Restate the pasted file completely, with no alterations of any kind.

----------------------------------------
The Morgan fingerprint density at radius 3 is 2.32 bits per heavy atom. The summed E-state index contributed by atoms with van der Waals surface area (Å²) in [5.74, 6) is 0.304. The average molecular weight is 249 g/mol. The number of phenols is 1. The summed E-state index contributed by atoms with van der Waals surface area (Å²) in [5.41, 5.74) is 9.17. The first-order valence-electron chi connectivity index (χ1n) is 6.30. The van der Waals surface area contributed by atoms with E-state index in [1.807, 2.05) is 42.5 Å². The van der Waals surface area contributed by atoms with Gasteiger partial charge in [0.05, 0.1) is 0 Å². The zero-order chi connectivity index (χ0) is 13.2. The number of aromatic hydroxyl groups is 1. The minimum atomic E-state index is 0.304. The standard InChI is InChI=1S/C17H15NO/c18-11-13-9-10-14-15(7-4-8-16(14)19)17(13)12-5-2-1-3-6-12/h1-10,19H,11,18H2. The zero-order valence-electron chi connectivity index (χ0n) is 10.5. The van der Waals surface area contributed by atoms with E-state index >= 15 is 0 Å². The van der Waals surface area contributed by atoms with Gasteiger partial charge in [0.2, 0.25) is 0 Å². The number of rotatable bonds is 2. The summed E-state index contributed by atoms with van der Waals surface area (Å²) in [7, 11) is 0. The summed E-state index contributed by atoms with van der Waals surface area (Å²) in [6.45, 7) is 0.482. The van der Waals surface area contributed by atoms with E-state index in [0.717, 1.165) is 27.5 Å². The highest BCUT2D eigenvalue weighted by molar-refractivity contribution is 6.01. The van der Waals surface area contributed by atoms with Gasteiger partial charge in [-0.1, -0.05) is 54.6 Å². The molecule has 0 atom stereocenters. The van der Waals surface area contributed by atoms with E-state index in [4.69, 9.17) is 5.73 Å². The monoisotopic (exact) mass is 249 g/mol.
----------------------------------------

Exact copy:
The Morgan fingerprint density at radius 3 is 2.32 bits per heavy atom. The summed E-state index contributed by atoms with van der Waals surface area (Å²) in [5.74, 6) is 0.304. The average molecular weight is 249 g/mol. The number of phenols is 1. The summed E-state index contributed by atoms with van der Waals surface area (Å²) in [5.41, 5.74) is 9.17. The first-order valence-electron chi connectivity index (χ1n) is 6.30. The van der Waals surface area contributed by atoms with E-state index in [1.807, 2.05) is 42.5 Å². The van der Waals surface area contributed by atoms with Gasteiger partial charge in [0.05, 0.1) is 0 Å². The zero-order chi connectivity index (χ0) is 13.2. The number of aromatic hydroxyl groups is 1. The minimum atomic E-state index is 0.304. The standard InChI is InChI=1S/C17H15NO/c18-11-13-9-10-14-15(7-4-8-16(14)19)17(13)12-5-2-1-3-6-12/h1-10,19H,11,18H2. The zero-order valence-electron chi connectivity index (χ0n) is 10.5. The van der Waals surface area contributed by atoms with E-state index >= 15 is 0 Å². The van der Waals surface area contributed by atoms with Gasteiger partial charge in [0.2, 0.25) is 0 Å². The number of rotatable bonds is 2. The summed E-state index contributed by atoms with van der Waals surface area (Å²) in [7, 11) is 0. The summed E-state index contributed by atoms with van der Waals surface area (Å²) in [6.45, 7) is 0.482. The van der Waals surface area contributed by atoms with E-state index in [0.717, 1.165) is 27.5 Å². The highest BCUT2D eigenvalue weighted by molar-refractivity contribution is 6.01. The van der Waals surface area contributed by atoms with Gasteiger partial charge in [-0.1, -0.05) is 54.6 Å². The molecule has 0 atom stereocenters. The van der Waals surface area contributed by atoms with E-state index in [4.69, 9.17) is 5.73 Å². The monoisotopic (exact) mass is 249 g/mol.